The Northern host drum was Brave Heart, also known as Chante T’inza, from Pine Ridge, S.D., which performs music from the Oglala nation. Their latest album is "That's How We Roll" on the Bear Tracks label.
Brave Heart (watch a video of Brave Heart in performance)
The Southern host drum was Cozad from Hominy, Okla. It is a Grammy Award-winning Kiowa drum group that was founded by Leonard Cozad Sr. in the 1930s and consists of his descendants. They performed on the 2001 Grammy winner for Best Native American Music Album, "Gathering of Nations Pow Wow." Their most recent album, "California Pow Wow," won the 2005 Native American Music Award for Best Historical Recording. Cozad is a five-time winner of the Southern Challenge drum championship at the Gathering of Nations and was the host Southern drum at the inaugural National Museum of the American Indian powwow in Washington, D.C., in 2002.
Chaske Hotain, originally from Sioux Valley, Manitoba, Canada, was the event's invited drum.
Terry Fiddler, a Lakota from Red Wing, Minn., who has won multiple dance competitions, including at the Gathering of Nations, emceed the event. The arena director was Darrell Goodwill, a member of the Dakota/Lakota nations from Window Rock, Ariz., who is an eight-time world champion in grass dancing and a member of the American Indian Dance Theater.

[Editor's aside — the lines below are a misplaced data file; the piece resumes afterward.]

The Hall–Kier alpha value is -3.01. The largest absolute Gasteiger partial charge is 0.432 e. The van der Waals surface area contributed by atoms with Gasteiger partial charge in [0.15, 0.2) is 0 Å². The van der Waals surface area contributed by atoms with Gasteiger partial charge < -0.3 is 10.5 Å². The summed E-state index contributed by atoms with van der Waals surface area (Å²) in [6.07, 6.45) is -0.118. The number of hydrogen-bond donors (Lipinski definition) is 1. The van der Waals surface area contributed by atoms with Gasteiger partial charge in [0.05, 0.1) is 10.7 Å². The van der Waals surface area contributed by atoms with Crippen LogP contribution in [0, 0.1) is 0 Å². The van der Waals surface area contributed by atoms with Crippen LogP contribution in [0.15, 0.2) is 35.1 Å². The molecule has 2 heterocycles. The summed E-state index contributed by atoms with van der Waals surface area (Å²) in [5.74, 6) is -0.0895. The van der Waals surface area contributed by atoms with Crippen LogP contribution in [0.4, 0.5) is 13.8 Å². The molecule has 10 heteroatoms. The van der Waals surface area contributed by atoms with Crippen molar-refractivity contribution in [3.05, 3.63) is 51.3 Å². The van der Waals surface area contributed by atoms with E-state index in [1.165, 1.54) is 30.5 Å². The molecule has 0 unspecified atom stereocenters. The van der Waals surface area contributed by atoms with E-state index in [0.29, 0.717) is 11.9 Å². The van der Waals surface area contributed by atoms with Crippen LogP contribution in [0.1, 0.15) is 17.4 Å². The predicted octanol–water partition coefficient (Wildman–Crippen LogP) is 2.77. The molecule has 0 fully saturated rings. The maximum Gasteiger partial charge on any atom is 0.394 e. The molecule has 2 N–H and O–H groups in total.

Head man dancer was Isaiah Stewart, a member of the Oglala Lakota nation from Lawrence, Kan., and a student at the University of Kansas. Head woman dancer was Charlie Cuny, of Kyle, S.D., an Oglala Sioux tribal member who was a contestant in the 2013 Miss Native American USA. She is a student at Haskell Indian Nations University.
The powwow featured American Indian arts and crafts as well. A highlight was performances by drum groups and singers and the ceremonial "grand entries" representing tribes from across the United States and Canada each day at 1 p.m. and at 7 p.m. Oct. 26.
"Gourd dancing," which honors veterans and community elders, took place each day at 11 a.m. before grand entry. A meal was served at noon each day, free of charge. Crafts were available for purchase.
"Specials" at this year’s powwow included a two-person handdrum contest and jingle dress and northern traditional dance contests. These took place at the IU Powwow as well as at one of the event hotels, Bloomington's Holiday Inn.
"Powwows originated from the development of inter-tribal culture, where people share their experience of being native in the United States," said Brian Gilley, director of the First Nations Educational and Cultural Center and an associate professor of anthropology. "They present a level of solidarity among the multi-tribal populations who have disparate political and social agendas. It becomes a meeting point for all of those different cultures."
People attending the powwow were asked to be aware of basic etiquette, which is mostly simple respect and common sense. For example, ask permission before taking photos of dancers, singers or other participants. A dancer's clothing is a treasure, an expression of history, with some regalia handed down through generations. Always ask permission to touch regalia.